The "now it's out-of-stock, now it's back in stock" problem isn't new to either in-store or E-Commerce, and it's one that retailers usually try to handle as quietly as possible with ever-smarter inventory systems. But that will probably never work, because real-time inventory stops working very well when an item is about to go out of stock. Unfortunately, giving online customers more information about a looming out-of-stock situation could actually encourage them to buy less—and may not keep them any happier.
In Target's case, the retailer is keeping details to a minimum on the new Missoni problem, as it has all the way through the troubled promotion. (It's a little odd to call it that—yes, there's been plenty of trouble. But any time a retailer sells that much merchandise that fast, it feels very strange calling it "troubled.") The chain just says the "unprecedented demand" affected the shipment of "select guest orders."
That probably means some orders were spiked. Target's fulfillment rules say that orders have to be shipped within a certain time. If there's no product to ship, the order has to be canceled. Like much of the design for Target's new site, that's eminently logical. But when it runs afoul of what customers expect—as much of the new Target.com does—there's bound to be trouble.
And it has to be galling to customers whose orders were canceled to check back a week after Missoni Tuesday to find that many of those same products (more than one-quarter of the Missoni items, according to a check of the Web site) were back in stock.
That's a problem Target and every other E-tailer would like to solve. But real-time inventory won't do it. When there's plenty of stock, closely monitoring inventory to avoid canceling orders is unnecessary—there's enough for everyone.
And when an item is nearly out of stock, a close watch on inventory doesn't help.And when an item is nearly out of stock, a close watch on inventory doesn't help. Customers abandon shopping carts or remove items from their carts, and there's no way to know how long it will take for a customer to go from selecting an item to checking out. As a result, items are likely to flicker between in-stock and out-of-stock until they're all definitely, for-certain gone.
How can you handle that? There's the brute-force method: Wait until the customer checks out and then, if the item is truly sold-out, make the item disappear from the shopping cart. That's one of the things some customers complained about on Missoni Tuesday.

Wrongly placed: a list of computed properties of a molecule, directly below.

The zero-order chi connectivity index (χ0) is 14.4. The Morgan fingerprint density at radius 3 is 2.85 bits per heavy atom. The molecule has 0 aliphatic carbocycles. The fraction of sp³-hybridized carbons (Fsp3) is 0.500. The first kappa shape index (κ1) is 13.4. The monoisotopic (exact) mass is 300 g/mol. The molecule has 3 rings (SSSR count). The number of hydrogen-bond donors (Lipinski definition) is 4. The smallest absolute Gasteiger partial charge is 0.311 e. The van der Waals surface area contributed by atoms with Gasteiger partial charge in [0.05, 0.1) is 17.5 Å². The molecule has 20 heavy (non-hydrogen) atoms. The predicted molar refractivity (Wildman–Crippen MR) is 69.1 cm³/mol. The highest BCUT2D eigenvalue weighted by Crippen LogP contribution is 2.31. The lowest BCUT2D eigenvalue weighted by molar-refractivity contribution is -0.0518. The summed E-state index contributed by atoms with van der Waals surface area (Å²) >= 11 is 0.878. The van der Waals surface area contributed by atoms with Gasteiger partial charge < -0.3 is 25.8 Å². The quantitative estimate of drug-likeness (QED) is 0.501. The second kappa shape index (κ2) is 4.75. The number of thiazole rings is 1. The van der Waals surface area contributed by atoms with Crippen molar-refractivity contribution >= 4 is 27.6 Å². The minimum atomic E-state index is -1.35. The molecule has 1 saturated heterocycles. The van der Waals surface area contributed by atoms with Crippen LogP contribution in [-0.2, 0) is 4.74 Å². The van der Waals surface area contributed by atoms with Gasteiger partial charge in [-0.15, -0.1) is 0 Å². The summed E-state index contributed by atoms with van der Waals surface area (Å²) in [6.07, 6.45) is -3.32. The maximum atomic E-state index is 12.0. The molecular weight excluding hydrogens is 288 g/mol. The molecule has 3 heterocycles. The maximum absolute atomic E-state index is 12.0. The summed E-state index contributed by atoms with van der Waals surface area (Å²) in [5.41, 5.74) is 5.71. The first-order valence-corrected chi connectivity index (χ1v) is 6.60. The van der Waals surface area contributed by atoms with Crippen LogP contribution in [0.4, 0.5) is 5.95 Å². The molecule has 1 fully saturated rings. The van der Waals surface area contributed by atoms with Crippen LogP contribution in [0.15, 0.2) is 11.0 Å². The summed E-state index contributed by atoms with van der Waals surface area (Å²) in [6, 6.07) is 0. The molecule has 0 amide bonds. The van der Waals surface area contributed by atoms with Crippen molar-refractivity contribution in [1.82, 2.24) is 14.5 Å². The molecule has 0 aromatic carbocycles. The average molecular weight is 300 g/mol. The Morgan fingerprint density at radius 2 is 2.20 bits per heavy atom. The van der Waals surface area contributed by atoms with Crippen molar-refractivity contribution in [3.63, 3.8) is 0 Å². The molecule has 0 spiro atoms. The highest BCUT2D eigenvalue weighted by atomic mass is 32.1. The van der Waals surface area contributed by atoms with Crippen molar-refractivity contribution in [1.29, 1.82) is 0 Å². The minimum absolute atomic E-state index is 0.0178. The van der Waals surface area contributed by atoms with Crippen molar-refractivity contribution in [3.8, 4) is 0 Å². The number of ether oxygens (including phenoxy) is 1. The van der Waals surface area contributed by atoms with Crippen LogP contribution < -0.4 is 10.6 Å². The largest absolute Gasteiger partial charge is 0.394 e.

Alternatively, you could count items out of inventory as soon as it's in a basket. That way merchandise will appear to be out of stock sooner, but come back in-stock as customers decide to remove items from their shopping carts or simply abandon them. That way there's no checkout-time surprises. But customers who repeatedly refresh or revisit an item's page will see it go out of stock, then back in, then out, then in again.
Or you could try to manage those almost-out-of-stocks statistically, hoping that a certain percentage of items in shopping carts will be abandoned. That's essentially why airlines oversell flights. That works well, doesn't it?
Another approach is providing more information for customers while they're shopping, warning them that some item in their cart is nearing out-of-stock status and might not be available at checkout time. That will get rid of the unpleasant surprise from evaporating items.
But it's also likely to make customers cut their online shopping trip short, so they won't risk losing the almost-gone item. The longer a customer stays in the store, the more likely he or she is to buy more. Rushing customers doesn't help on that front.
Worse still, all that extra information keeps reminding customers that in an online store they don't really have items in their shopping cart. The cart isn't real, the merchandise isn't real and, until it's delivered, they can't really trust that they've bought anything.
That's exactly the opposite of the direction you want to lead customers. You want them to feel like in-store, online and mobile commerce are all pretty much the same. Anything that points up the differences isn't something you want.
You can't win, at least when supplies of an item are running low. They're all problematic choices. And the irony is that the better the inventory system an online store has, the more problems those choices are bound to cause.